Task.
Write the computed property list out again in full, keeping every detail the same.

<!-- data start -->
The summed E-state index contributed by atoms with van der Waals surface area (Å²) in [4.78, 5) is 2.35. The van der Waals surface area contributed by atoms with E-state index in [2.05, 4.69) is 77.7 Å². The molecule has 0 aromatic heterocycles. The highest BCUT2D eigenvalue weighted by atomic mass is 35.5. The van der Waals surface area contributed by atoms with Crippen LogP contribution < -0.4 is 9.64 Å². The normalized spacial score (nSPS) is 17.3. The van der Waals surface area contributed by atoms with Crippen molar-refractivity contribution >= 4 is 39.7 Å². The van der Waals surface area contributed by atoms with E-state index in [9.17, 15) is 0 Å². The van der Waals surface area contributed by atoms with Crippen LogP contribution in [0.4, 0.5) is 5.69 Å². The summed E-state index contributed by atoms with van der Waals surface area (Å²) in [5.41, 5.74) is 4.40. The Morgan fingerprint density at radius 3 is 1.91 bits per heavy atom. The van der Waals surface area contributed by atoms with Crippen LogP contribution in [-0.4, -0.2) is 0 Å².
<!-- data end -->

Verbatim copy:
The summed E-state index contributed by atoms with van der Waals surface area (Å²) in [4.78, 5) is 2.35. The van der Waals surface area contributed by atoms with E-state index in [2.05, 4.69) is 77.7 Å². The molecule has 0 aromatic heterocycles. The highest BCUT2D eigenvalue weighted by atomic mass is 35.5. The van der Waals surface area contributed by atoms with Crippen LogP contribution < -0.4 is 9.64 Å². The normalized spacial score (nSPS) is 17.3. The van der Waals surface area contributed by atoms with Crippen molar-refractivity contribution >= 4 is 39.7 Å². The van der Waals surface area contributed by atoms with E-state index in [9.17, 15) is 0 Å². The van der Waals surface area contributed by atoms with Crippen LogP contribution in [0.4, 0.5) is 5.69 Å². The summed E-state index contributed by atoms with van der Waals surface area (Å²) in [5.41, 5.74) is 4.40. The Morgan fingerprint density at radius 3 is 1.91 bits per heavy atom. The van der Waals surface area contributed by atoms with Crippen LogP contribution in [-0.4, -0.2) is 0 Å².